Wednesday, February 20, 2013

Arduino Due Hardware SPI

The Arduino documentation for the Due board has extended library calls for hardware SPI, handling up to three devices.  The extended documentation is good but not overly complete.  In learning the device, I have found a number of things that may clarify the library in practical use.

The library for hardware SPI is SPI.h.  It defines different functions than the AVR Arduino library.  This is due to expanded capabilities described below.  If you port code from old programs, you will have to edit calls to new syntax.

Pins: Hardware SPI MISO, MOSI, and SCK pins are only on the SPI header (not to be confused with the ICSP header which is different on the Due).  See below.
What this does not show are the digital pin numbers.  They are not needed for SPI library calls but will be used later so we should know them.  The Arduino IDE has predefined variables MISO, MOSI, and SCK (something not readily known or documented).  If you use a short sketch to print them to the serial monitor, they are: MISO - Digital Pin 74, MOSI - Digital Pin 75, and SCK - Digital Pin 76.

Instead of one Chip Select (SS) pin, the Due supports three.  These are hardware Digital Pin 10 (SPI-CS0), Digital Pin 4 (SPI-CS1) and Digital 52 (SPI-CS2).  These pin values are used in the Due SPI library calls to determine which hardware SPI device you are addressing (up to three at the same time).

Clock settings: different from the AVR Arduinos as well.  The function call is:
  SPI.setClockDivider(SS, divisor);

The preset values of SPI_CLOCK_DIV2 etc. from AVR days are not defined. The divisor is an integer from 1 to 255. You calculate the clock rate as follows:  The Due system clock is 84 Megahertz.  The divisor is the number you divide into 84 MHz to get your desired clock frequency.  So common values would be:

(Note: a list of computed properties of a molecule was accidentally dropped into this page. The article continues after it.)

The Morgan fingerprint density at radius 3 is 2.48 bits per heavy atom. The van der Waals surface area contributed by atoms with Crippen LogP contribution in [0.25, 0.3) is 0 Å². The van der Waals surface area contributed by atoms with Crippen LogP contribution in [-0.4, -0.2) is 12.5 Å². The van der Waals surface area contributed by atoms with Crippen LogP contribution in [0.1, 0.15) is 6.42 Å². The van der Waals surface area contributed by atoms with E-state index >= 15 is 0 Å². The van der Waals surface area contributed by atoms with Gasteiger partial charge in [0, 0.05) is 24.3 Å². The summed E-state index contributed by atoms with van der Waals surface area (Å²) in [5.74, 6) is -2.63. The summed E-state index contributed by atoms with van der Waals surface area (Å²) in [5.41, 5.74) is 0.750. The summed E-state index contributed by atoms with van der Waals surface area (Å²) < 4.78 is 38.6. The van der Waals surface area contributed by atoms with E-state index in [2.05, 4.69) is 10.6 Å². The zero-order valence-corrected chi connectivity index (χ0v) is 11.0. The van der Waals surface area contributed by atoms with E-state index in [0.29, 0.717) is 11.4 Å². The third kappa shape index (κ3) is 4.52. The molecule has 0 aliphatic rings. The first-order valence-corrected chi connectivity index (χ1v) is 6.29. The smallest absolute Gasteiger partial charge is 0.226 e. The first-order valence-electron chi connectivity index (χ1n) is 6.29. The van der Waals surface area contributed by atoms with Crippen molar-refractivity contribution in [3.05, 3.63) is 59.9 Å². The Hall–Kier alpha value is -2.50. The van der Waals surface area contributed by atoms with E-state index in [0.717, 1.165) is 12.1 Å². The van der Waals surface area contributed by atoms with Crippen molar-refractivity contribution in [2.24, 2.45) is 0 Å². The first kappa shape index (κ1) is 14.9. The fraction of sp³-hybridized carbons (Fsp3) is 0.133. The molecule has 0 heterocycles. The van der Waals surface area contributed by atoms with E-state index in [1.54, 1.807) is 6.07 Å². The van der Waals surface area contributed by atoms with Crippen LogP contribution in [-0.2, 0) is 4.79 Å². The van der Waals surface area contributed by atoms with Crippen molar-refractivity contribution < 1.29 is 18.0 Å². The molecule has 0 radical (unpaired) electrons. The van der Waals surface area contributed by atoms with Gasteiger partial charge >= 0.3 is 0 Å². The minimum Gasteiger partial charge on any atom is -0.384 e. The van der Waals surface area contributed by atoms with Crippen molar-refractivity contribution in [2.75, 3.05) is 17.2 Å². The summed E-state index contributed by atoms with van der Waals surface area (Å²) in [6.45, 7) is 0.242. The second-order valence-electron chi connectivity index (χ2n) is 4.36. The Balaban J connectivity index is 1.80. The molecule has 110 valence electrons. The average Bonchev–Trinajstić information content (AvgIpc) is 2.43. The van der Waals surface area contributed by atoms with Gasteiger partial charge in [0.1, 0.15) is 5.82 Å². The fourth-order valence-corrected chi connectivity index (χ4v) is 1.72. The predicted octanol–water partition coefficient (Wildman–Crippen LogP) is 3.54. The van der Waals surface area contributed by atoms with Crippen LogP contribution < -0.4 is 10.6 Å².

Divisor   SPI Clock Frequency
84          1 MHz
42          2 MHz
21          4 MHz   (Default value, usually what AVR SPI bus uses)

It appears there is no way to get 8 MHz as the function takes integer divisors. (Need to double check this, very little documentation).

For now, it would appear that setting pins using pinMode and digitalWrite are not allowed.  The comment on the reference is: once SPI.begin() is called, the declared pin will not be available as a general purpose I/O pin, so do not set pinMode for the SPI lines if also using SPI library calls.

Finally, the hardware SPI library is only for 8 bit data values (send and receive).  If you need 9 bit SPI as is used on some graphical displays, the hardware library will not work.  But do not fret, there are some that have used low level calls to do software SPI which is capable of 9 bit SPI, I'll look into that next.